Let $r,s,n$ be positive integers with $r < s < n$. Let $U = \{1,\ldots,n\}$.

Let $S$ contain $s$-element subsets of $U$ (of our choosing). What is that smallest we can make $S$ such that every $r$-element subset of $U$ is a subset of some element in $S$?

I'm curious what the best known upper and lower bounds are on the smallest we can make $S$, and I am especially interested in the case where $r << s << n$. I am more worried about asymptotic behavior than exact bounds.

This can also be viewed as a special case of a set-cover problem that has a lot of symmetry. I'm afraid/hoping there's something simple from graph theory that solves my problem.

EDIT: Thanks to @Gerhard, I see this is a well known problem called covering numbers / covering designs.

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    $\begingroup$ www.ccrwest.org/cover.html , the La Jolla covering repository, should be your first stop. Let us know what it does not answer. Gerhard "Ask Me About System Design" Paseman, 2010.10.13 $\endgroup$ Oct 14, 2010 at 5:23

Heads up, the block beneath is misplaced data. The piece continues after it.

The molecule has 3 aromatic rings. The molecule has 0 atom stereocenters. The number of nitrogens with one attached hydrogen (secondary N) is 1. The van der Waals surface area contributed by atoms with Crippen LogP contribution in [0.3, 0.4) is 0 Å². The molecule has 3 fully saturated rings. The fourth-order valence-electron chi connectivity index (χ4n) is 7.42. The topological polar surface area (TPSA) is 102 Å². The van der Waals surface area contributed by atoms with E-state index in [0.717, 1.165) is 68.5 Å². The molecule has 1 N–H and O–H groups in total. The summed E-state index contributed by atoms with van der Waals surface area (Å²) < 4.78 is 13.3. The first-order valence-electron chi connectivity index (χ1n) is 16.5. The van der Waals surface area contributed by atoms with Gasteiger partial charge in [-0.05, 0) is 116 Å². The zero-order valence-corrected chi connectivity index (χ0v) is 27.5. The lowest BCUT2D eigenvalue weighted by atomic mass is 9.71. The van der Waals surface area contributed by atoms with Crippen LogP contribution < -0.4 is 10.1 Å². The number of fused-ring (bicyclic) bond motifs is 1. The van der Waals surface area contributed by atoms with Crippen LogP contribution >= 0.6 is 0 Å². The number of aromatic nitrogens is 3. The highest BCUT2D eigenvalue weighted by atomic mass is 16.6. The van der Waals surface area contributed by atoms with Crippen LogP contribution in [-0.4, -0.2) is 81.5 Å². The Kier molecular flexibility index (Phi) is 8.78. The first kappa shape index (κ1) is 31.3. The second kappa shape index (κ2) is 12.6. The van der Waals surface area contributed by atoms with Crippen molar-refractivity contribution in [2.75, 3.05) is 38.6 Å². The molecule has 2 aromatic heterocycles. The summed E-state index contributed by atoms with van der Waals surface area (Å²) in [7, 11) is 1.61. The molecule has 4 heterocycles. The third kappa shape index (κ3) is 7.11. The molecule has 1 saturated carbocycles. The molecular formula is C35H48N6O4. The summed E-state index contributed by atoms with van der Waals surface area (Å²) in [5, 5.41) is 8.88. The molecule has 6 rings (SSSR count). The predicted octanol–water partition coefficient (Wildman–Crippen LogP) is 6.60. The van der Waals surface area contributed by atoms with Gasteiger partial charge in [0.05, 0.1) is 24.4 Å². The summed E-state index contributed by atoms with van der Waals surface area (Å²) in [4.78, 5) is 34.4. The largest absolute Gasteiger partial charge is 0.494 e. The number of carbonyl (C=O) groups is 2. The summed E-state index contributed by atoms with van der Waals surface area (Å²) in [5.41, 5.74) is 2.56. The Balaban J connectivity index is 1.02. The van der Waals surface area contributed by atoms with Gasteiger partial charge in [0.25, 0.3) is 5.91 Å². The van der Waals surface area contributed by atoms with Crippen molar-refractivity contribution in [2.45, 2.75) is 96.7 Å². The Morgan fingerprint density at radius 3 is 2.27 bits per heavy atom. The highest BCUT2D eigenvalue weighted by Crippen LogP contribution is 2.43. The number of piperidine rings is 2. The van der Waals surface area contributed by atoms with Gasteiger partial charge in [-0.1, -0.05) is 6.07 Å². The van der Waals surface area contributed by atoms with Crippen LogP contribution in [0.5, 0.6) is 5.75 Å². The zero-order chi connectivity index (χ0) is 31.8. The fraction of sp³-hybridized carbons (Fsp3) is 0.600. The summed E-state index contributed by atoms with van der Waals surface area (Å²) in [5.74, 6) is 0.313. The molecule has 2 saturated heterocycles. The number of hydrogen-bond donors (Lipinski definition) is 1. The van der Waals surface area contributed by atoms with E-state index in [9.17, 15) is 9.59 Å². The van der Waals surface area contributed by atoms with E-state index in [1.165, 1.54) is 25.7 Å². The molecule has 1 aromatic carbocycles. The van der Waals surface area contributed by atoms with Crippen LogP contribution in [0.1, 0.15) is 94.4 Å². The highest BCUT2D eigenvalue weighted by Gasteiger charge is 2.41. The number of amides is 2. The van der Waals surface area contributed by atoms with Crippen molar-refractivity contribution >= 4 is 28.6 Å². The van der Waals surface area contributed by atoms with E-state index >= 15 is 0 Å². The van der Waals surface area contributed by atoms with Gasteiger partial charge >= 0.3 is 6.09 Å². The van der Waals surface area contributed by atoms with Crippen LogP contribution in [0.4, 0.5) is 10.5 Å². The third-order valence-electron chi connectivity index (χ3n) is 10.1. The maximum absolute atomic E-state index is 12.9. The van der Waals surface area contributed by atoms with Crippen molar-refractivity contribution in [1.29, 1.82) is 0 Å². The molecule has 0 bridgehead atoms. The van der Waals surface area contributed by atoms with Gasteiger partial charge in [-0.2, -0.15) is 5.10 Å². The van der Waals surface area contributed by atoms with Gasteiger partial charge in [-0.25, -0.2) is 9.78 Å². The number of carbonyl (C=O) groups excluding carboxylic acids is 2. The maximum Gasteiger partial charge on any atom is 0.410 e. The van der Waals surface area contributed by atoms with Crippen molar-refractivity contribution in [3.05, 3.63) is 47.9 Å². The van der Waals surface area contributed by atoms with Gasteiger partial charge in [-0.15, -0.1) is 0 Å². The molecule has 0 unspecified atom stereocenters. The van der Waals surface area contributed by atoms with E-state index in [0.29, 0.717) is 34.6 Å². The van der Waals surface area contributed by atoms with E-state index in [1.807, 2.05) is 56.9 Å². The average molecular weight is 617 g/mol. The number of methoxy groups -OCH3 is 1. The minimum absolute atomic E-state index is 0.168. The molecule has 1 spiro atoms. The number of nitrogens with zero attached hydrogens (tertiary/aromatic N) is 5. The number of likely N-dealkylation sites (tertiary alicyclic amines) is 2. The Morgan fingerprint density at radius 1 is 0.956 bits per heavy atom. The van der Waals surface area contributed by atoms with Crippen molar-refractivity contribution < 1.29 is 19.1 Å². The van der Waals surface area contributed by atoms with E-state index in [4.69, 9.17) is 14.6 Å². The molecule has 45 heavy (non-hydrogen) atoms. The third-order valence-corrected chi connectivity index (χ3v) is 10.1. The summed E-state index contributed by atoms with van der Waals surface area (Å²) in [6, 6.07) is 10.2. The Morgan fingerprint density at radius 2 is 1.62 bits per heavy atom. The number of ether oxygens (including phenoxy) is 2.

1 Answer 1


What you are looking for is an $(r,s,n)$-covering design. A good starting point might be the La Jolla Covering Repository or in fact, any book on design theory. In general, the smallest possible size for your covering design is given by $\binom{n}{r}/\binom{s}{r}$ in which case every $r$ -element subset is contained in exactly one $s$-element subset and the design is then called a $(r,s,n)$-Steiner system. There are necessary conditions for Steiner systems to exist such as $\binom{s-i}{r-i} | \binom{n-i}{r-i}$ for all $i$. Quite a lot is known about the existence of $(2,3,n)$-Steiner systems, and $(3,4,n)$-Steiner systems, but in general their existence is an open question.

  • $\begingroup$ Thank you -- this is perfect. It seems Erdos and Spencer give an upper bound of (1+\ln(C(s,r)))C(n,r)/C(s,r), which is perfect for my purposes! If I had enough reputation, I would upvote your answer : $\endgroup$
    – Lev Reyzin
    Oct 14, 2010 at 5:40

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